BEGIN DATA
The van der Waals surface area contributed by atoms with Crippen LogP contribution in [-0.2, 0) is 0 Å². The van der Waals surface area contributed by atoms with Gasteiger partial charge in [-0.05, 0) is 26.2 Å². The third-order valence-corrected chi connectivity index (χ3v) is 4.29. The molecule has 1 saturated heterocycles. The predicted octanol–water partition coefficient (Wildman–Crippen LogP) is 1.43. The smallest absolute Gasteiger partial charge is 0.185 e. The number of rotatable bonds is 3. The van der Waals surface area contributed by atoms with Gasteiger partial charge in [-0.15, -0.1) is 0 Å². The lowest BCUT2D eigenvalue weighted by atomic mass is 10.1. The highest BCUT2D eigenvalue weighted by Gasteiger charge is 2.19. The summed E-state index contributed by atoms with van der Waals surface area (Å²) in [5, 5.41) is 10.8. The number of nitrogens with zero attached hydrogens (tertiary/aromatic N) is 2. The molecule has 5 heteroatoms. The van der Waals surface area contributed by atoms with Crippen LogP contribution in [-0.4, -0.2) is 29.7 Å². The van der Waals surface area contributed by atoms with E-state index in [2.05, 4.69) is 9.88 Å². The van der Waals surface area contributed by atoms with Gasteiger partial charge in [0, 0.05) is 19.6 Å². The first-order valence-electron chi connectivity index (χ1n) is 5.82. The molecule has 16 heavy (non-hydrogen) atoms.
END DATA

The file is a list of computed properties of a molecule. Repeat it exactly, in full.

The van der Waals surface area contributed by atoms with Crippen LogP contribution in [-0.2, 0) is 0 Å². The van der Waals surface area contributed by atoms with Gasteiger partial charge in [-0.05, 0) is 26.2 Å². The third-order valence-corrected chi connectivity index (χ3v) is 4.29. The molecule has 1 saturated heterocycles. The predicted octanol–water partition coefficient (Wildman–Crippen LogP) is 1.43. The smallest absolute Gasteiger partial charge is 0.185 e. The number of rotatable bonds is 3. The van der Waals surface area contributed by atoms with Gasteiger partial charge in [-0.15, -0.1) is 0 Å². The lowest BCUT2D eigenvalue weighted by atomic mass is 10.1. The highest BCUT2D eigenvalue weighted by Gasteiger charge is 2.19. The summed E-state index contributed by atoms with van der Waals surface area (Å²) in [5, 5.41) is 10.8. The number of nitrogens with zero attached hydrogens (tertiary/aromatic N) is 2. The molecule has 5 heteroatoms. The van der Waals surface area contributed by atoms with Crippen LogP contribution in [-0.4, -0.2) is 29.7 Å². The van der Waals surface area contributed by atoms with E-state index in [2.05, 4.69) is 9.88 Å². The van der Waals surface area contributed by atoms with Gasteiger partial charge in [0, 0.05) is 19.6 Å². The first-order valence-electron chi connectivity index (χ1n) is 5.82. The molecule has 16 heavy (non-hydrogen) atoms.